Monday, July 25, 2011

A Simple AppleScripting Tutorial

Among other things, I enjoy AppleScripting. AppleScript is a coding language built into Apple operating systems since OS 7 in 1993. It is used to control and exchange data with applications. Although AppleScript has limited processing power, its main job is to interact with already-built applications to increase efficiency by performing repetitive
tasks. And no, you PC users can't use it.
So, what can you do with AppleScripts? Well, open up AppleScript Editor (Script Editor on OS X systems before Snow Leopard 10.6). It's in Applications>AppleScript>. Here's a very simple example of AppleScripting.
display dialog "Hello World!"

This will display a window like this:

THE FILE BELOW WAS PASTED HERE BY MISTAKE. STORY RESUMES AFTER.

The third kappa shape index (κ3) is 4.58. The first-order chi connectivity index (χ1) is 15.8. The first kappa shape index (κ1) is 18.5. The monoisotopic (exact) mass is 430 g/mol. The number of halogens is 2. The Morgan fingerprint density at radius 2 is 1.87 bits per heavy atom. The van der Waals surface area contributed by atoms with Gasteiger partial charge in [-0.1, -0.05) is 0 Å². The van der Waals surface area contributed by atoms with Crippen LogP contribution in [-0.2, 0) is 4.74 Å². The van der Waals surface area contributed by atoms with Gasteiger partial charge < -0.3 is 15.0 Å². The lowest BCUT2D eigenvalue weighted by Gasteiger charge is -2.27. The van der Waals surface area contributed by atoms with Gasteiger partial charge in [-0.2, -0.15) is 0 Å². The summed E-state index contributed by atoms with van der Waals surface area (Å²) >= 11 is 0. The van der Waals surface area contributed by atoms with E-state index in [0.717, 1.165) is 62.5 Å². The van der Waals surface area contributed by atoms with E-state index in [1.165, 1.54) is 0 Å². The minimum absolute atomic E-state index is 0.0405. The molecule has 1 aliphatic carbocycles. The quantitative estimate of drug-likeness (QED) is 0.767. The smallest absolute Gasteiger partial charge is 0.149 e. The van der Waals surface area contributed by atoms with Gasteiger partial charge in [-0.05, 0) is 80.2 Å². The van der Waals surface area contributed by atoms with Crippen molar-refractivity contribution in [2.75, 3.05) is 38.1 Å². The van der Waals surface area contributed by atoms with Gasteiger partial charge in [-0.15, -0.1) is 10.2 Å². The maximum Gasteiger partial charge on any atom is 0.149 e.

To customize the window, you can add buttons:
display dialog "Hello World!" buttons {"Hi!", "Bye"}
This will display this:

Notice that neither of the buttons are highlighted blue. You can fix that by adding this:
display dialog "Hello World!" buttons {"Hi!", "Bye"} default button 2
Now it looks like this:
You can change the default button by changing the default button number. The number go from left to right, with the leftmost button being 1, etc.
Another cool thing you can add to a dialog box is an icon.
display dialog "Hello World!" buttons {"Hi!", "Bye"} default button 2 with icon 1
display dialog "Hello World!" buttons {"Hi!", "Bye"} default button 2 with icon 2
Icon 1:

Icon 2:
I also found another way to add icons to a dialog here. Very cool!
If you want to find out more about AppleScripting, check out the Apple Developer documentation here and here. Macscripter is also another good place to get information. I will probably be posting more stuff on AppleScripting, including some more complex coding.

-- Matthew